April 18, 1975.
Automobiles — negligence of driver — proximate cause of collision.
Action in the Swift County District Court for personal injuries allegedly sustained by plaintiff as the result of a collision between the automobile which she was driving and one driven by defendant Michael J. Langford and owned by defendant Arlen Hayhurst, d.b.a. Swift Falls Garage. The case was tried before Leif R. Langsjoen, Judge, and a jury, which found in a special verdict that both drivers were negligent but that the negligence of defendant driver was not a direct cause of the collision. Plaintiff appealed from an order denying her alternative motion for judgment notwithstanding the verdict or for a new trial on the issue of liability only. Affirmed.
Charles W. Anderson and Alan G. Jontz, for appellant.
Schmidt, Thompson, Lindstrom Thompson, Joe E. Thompson, and John E. Mack, for respondents.
Heard before Rogosheske, Peterson, and Scott, JJ., and considered and decided by the court en banc.
This appeal arises from a personal injury action involving an automobile accident, a head-on collision of two cars on a one-lane bridge, which occurred in December 1972. A district court trial was held, and the jury found by special verdict that defendant Michael J. Langford was negligent, but that his negligence was not a direct cause of the collision. The jury further found the negligence of plaintiff, Clara Vanderweyst, to be the direct cause of the accident. Plaintiff now appeals from the trial court's denial of her motion for judgment n. o. v. or, in the alternative, for a new trial.
Plaintiff contends that defendant driver's negligence should be held to be a proximate cause of the collision as a matter of law. Negligence and proximate causation are separate factors in assigning tort liability; the fact that the collision would not have occurred but for the negligence of both parties does not mean that the negligence of each is a proximate cause. Meurer v. Junkermeier, 291 Minn. 318, 191 N.W.2d 416 (1971); Simon v. Carroll, 241 Minn. 211, 62 N.W.2d 822 (1954).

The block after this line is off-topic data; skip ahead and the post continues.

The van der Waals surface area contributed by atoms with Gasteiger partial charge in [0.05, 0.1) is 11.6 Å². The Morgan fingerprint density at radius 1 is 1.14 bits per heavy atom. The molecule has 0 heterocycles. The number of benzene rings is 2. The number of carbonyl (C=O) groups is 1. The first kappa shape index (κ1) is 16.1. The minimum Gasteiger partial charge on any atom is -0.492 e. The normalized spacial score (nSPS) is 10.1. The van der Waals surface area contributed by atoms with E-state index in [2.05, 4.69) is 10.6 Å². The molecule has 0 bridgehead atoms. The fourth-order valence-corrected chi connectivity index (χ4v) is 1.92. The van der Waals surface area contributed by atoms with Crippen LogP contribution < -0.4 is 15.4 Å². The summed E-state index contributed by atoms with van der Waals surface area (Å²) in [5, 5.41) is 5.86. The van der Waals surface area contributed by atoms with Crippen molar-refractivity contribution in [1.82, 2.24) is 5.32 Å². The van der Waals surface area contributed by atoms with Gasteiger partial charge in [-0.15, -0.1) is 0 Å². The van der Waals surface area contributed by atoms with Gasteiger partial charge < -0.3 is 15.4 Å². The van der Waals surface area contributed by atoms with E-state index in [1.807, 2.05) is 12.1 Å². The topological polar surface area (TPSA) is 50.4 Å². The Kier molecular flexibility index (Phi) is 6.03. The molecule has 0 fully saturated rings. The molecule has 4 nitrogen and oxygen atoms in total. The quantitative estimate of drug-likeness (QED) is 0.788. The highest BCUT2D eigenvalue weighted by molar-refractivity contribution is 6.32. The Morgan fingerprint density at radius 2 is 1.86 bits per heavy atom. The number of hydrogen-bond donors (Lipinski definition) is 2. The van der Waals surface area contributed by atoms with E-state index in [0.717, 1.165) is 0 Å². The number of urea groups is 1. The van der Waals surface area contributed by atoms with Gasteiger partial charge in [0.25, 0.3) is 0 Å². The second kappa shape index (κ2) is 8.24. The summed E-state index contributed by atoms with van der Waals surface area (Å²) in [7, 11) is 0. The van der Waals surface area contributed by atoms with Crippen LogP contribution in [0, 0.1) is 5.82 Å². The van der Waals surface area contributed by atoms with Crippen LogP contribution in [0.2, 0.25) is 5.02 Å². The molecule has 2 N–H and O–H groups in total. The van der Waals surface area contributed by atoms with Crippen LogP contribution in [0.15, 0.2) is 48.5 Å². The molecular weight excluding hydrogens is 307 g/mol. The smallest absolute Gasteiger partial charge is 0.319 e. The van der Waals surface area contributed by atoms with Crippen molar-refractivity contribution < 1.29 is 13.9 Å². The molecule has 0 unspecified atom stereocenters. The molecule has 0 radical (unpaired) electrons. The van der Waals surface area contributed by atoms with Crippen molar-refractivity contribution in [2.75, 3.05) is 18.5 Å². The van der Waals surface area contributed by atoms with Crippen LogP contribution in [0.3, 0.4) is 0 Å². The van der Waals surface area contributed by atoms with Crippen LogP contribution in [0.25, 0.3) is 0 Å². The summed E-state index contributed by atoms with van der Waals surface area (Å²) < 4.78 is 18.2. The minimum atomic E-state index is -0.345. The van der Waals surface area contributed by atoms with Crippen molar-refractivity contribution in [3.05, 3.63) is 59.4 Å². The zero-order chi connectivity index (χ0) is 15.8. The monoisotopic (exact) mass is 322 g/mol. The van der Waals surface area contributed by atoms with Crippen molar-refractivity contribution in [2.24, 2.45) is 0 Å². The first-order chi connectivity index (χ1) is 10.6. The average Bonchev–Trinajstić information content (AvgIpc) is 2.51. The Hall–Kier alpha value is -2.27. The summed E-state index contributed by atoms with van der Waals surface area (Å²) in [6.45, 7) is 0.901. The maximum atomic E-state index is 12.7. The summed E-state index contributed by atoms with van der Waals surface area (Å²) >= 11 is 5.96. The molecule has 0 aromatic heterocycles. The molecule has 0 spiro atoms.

The question of proximate cause is normally for the jury to decide, and its decision will stand unless manifestly and palpably contrary to the evidence viewed as a whole and in the light most favorable to the verdict. It is only where the evidence is so clear and conclusive as to leave no room for differences of opinion among reasonable men that the issue of causation becomes one of law to be decided by the court. Meurer v. Junkermeier, supra; Seivert v. Bass, 288 Minn. 457, 181 N.W.2d 888 (1970); Pluwak v. Lindberg, 268 Minn. 524, 130 N.W.2d 134 (1964). The question becomes, then, whether or not, when the testimony is viewed in the light most favorable to defendant, the jury's verdict can be reconciled in any reasonable manner consistent with the evidence and its fair inferences.
On the basis of the evidence at trial, the jury may have found defendant negligent either because he braked improperly or because he was traveling at a speed greater than was reasonable under existing road conditions. The jury could still have reasonably concluded, however, that the accident itself was caused by the negligence of plaintiff, who never saw defendant, never braked, and would have hit defendant head-on in any case.
When the evidence in this case is viewed most favorably to the verdict, the testimony establishes, as between the actions of the drivers, that only defendant had his lights on in conditions which required lights, that only defendant braked when the situation demanded braking, and that plaintiff failed to maintain a proper lookout as she approached the narrow bridge. As a result, it was reasonable for the jury to have concluded that it was plaintiff's negligence alone which caused the collision.
As a result of the considerations, we affirm the decision of the trial court.
MR. JUSTICE CHANAK took no part in the consideration or decision of this case.